Increasing blogging effectiveness: Step 5

by Urs E. Gattiker on 2009/08/13 · 14 comments 5,002 views

in checklists

Previously in this series we published:
1) Lessons 1 – 4: Starting your blogging off on the right foot (2009-06-03)
2) Lessons 5 – 7: Setting the stage – ready – go (2009-06-03)
3) Lessons 8 – 11: Whatever domain, home you choose – beware (2009-07-08)
4) Lessons 12 – 13: Getting the basic SEO issues right (2009-07-08)

Today we release the last two installments of these tips and lessons. The sixth, and last, post can be read here:
6) Lessons 18 – 20: Improving blogging effectiveness

In this fifth post, the focus is on commitment, authenticity and managing cultural differences carefully.

Lesson 14: Commit to regularly posting during mid-week
Having several writers makes it easier, but a politician is better off writing their own posts to assure an authentic voice (see Lesson 16 below).

Case study 2: Blogging politicians – how do they measure up?

The saying “out of sight, out of mind,” applies here. Hence, irregular posting makes it more difficult for your readers to remember that a blog provides good information. In the fast-changing blogosphere, an irregular posting schedule like Aviva’s does not seem a good strategy.

Finally, more people are on the Internet during the week than on weekends, so posting regularly during the week (e.g., Tue – Th) is most effective for reaching business and potential subscribers.

Lesson 15: Depth and breadth vs. crowdsourcing
Outsourcing is en vogue – some say it helps bring down the head count, looks good on the books and saves money. To succeed with outsourcing blogging means that you must secure the services of  ‘experts’ and ‘volunteers’ that understand your business, as this example illustrates:

Case study: eBookers or how to skip the ropes

But will these experts be as motivated as your staff, providing value for money to your current and potential customers? Can one assure consistent quality as well as making the company more personable? Will you trust others to be your voice on the web and if you do, is this a viable strategy?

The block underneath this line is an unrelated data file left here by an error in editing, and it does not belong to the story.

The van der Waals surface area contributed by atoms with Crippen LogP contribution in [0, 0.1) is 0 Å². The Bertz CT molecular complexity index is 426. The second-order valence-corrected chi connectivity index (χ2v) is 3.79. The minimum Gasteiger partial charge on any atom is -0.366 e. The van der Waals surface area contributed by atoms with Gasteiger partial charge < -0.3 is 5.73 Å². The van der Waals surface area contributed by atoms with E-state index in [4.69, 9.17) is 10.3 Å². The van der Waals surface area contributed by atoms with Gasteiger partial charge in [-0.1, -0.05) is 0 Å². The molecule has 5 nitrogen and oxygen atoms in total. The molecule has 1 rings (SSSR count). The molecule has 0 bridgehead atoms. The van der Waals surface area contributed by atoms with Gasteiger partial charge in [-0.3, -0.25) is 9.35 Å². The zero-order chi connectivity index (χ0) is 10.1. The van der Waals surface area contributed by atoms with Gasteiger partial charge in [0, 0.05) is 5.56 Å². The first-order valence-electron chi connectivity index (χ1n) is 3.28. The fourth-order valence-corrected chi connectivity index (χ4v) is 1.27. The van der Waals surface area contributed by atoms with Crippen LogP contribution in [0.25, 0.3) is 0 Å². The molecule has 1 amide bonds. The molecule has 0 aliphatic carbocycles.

Surely outsourcing blogging content fails to give the company an authentic voice (see Lesson 16 below). As importantly, to assure depth and breadth means checking up and making sure that those posts not meeting these criteria are either improved or simply not published – a time-consuming and, therefore, costly option. In today’s competitive environment, learning from and relating to customers is an opportunity that cannot be missed.

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Lesson 16: Authentic voice makes a big difference
An effective blog represents corporate policy, strategy and viewpoints. Hence, people need to be authentic.

Therefore, while having text vetted by the legal crew as well as the PR folks makes it all a bit more sanitized, it also removes much of what may raise interest readers. This does not mean that legal issues do not matter but it needs to be personable to get and keep people interested.

Of course, unless your CEO has the passion, desire, time and dedication to commit to frequently blogging and curate the comments, this should be avoided at all costs. That being said, there are countless examples of brilliant CEO blogs from people who love to write and share their insights. A great example is Jonathan Schwartz’s – CEO of Sun, now Oracle – blog. But either do it right or don’t go there.

Lesson 17: Culture, language and medium – editors should apply
Whatever the language of a blog, many of its readers will have a different first language. In turn, one should consider this when writing for a global social media audience.

P.S. – Not every CEO will come across successfully on video => CEO webcasts on YouTube – will it turn them into megalomaniacs?.

Takeaways

    Authentic voice is key – outsourcing blog posting is not an option.
    Commitment matters – regular AND relevant posts and response to comments keeps your readers interested.
    Slang or humor are out – people whose first language is not the one used on a corporate blog will otherwise be lost.
    Act locally, think globally – while you are on vacation many of your faraway readers are working, so assure posting during holidays. It is worth the effort.

I will keep it brief, love to dialogue more in the comments. What is your take? Please share.

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